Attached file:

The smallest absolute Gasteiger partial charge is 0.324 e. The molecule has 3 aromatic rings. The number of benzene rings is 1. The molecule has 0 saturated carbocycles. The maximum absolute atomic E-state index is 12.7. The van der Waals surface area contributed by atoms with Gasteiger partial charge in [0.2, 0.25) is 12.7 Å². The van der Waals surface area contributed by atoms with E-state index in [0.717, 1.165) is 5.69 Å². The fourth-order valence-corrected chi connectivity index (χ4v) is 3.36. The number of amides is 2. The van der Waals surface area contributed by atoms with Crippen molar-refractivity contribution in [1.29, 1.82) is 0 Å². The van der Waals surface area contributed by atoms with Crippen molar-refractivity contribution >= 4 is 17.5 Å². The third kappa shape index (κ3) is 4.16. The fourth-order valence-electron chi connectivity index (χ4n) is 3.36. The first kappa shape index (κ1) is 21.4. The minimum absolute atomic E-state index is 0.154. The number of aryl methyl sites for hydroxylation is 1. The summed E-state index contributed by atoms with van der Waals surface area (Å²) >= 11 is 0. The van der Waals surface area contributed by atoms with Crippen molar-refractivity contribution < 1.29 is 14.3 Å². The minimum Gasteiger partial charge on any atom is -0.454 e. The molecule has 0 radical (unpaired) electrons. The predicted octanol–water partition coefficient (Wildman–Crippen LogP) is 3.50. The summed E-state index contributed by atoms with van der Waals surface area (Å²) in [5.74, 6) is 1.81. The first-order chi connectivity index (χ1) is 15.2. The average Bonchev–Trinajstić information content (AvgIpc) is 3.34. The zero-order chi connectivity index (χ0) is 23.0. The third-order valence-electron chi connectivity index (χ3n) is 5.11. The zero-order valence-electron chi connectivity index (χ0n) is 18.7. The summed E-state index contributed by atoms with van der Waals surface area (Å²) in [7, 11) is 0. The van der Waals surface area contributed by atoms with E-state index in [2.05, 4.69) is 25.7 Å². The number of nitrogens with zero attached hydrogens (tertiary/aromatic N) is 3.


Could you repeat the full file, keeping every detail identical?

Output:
The smallest absolute Gasteiger partial charge is 0.324 e. The molecule has 3 aromatic rings. The number of benzene rings is 1. The molecule has 0 saturated carbocycles. The maximum absolute atomic E-state index is 12.7. The van der Waals surface area contributed by atoms with Gasteiger partial charge in [0.2, 0.25) is 12.7 Å². The van der Waals surface area contributed by atoms with E-state index in [0.717, 1.165) is 5.69 Å². The fourth-order valence-corrected chi connectivity index (χ4v) is 3.36. The number of amides is 2. The van der Waals surface area contributed by atoms with Crippen molar-refractivity contribution in [1.29, 1.82) is 0 Å². The van der Waals surface area contributed by atoms with Crippen molar-refractivity contribution >= 4 is 17.5 Å². The third kappa shape index (κ3) is 4.16. The fourth-order valence-electron chi connectivity index (χ4n) is 3.36. The first kappa shape index (κ1) is 21.4. The minimum absolute atomic E-state index is 0.154. The number of aryl methyl sites for hydroxylation is 1. The summed E-state index contributed by atoms with van der Waals surface area (Å²) >= 11 is 0. The van der Waals surface area contributed by atoms with Crippen molar-refractivity contribution < 1.29 is 14.3 Å². The minimum Gasteiger partial charge on any atom is -0.454 e. The molecule has 0 radical (unpaired) electrons. The predicted octanol–water partition coefficient (Wildman–Crippen LogP) is 3.50. The summed E-state index contributed by atoms with van der Waals surface area (Å²) in [5.74, 6) is 1.81. The first-order chi connectivity index (χ1) is 15.2. The average Bonchev–Trinajstić information content (AvgIpc) is 3.34. The zero-order chi connectivity index (χ0) is 23.0. The third-order valence-electron chi connectivity index (χ3n) is 5.11. The zero-order valence-electron chi connectivity index (χ0n) is 18.7. The summed E-state index contributed by atoms with van der Waals surface area (Å²) in [7, 11) is 0. The van der Waals surface area contributed by atoms with E-state index in [2.05, 4.69) is 25.7 Å². The number of nitrogens with zero attached hydrogens (tertiary/aromatic N) is 3.